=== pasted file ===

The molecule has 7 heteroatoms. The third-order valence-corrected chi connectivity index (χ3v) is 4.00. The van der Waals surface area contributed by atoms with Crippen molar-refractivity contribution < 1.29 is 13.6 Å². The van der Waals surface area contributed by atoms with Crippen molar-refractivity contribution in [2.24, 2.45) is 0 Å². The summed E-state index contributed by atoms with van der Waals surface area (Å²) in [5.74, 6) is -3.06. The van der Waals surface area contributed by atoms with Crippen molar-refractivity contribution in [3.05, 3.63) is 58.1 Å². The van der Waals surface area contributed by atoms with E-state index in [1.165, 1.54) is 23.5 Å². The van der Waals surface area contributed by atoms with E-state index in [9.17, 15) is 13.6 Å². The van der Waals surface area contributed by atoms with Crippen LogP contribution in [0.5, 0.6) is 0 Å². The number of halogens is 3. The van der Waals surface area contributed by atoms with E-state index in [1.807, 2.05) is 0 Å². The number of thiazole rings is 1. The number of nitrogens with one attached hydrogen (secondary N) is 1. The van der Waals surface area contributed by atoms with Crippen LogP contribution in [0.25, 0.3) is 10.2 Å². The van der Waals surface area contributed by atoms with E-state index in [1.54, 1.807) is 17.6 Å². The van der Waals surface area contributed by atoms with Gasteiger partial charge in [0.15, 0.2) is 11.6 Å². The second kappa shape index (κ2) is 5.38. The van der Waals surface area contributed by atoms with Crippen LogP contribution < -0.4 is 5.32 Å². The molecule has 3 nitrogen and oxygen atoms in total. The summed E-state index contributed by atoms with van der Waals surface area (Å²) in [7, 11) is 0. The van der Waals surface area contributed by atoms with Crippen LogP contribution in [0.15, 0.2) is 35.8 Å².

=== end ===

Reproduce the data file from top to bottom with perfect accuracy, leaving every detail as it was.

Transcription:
The molecule has 7 heteroatoms. The third-order valence-corrected chi connectivity index (χ3v) is 4.00. The van der Waals surface area contributed by atoms with Crippen molar-refractivity contribution < 1.29 is 13.6 Å². The van der Waals surface area contributed by atoms with Crippen molar-refractivity contribution in [2.24, 2.45) is 0 Å². The summed E-state index contributed by atoms with van der Waals surface area (Å²) in [5.74, 6) is -3.06. The van der Waals surface area contributed by atoms with Crippen molar-refractivity contribution in [3.05, 3.63) is 58.1 Å². The van der Waals surface area contributed by atoms with E-state index in [1.165, 1.54) is 23.5 Å². The van der Waals surface area contributed by atoms with E-state index in [9.17, 15) is 13.6 Å². The van der Waals surface area contributed by atoms with Crippen LogP contribution in [0.5, 0.6) is 0 Å². The number of halogens is 3. The van der Waals surface area contributed by atoms with E-state index in [1.807, 2.05) is 0 Å². The number of thiazole rings is 1. The number of nitrogens with one attached hydrogen (secondary N) is 1. The van der Waals surface area contributed by atoms with Crippen LogP contribution in [0.25, 0.3) is 10.2 Å². The van der Waals surface area contributed by atoms with E-state index in [1.54, 1.807) is 17.6 Å². The van der Waals surface area contributed by atoms with Gasteiger partial charge in [0.15, 0.2) is 11.6 Å². The second kappa shape index (κ2) is 5.38. The van der Waals surface area contributed by atoms with Crippen LogP contribution < -0.4 is 5.32 Å². The molecule has 3 nitrogen and oxygen atoms in total. The summed E-state index contributed by atoms with van der Waals surface area (Å²) in [7, 11) is 0. The van der Waals surface area contributed by atoms with Crippen LogP contribution in [0.15, 0.2) is 35.8 Å².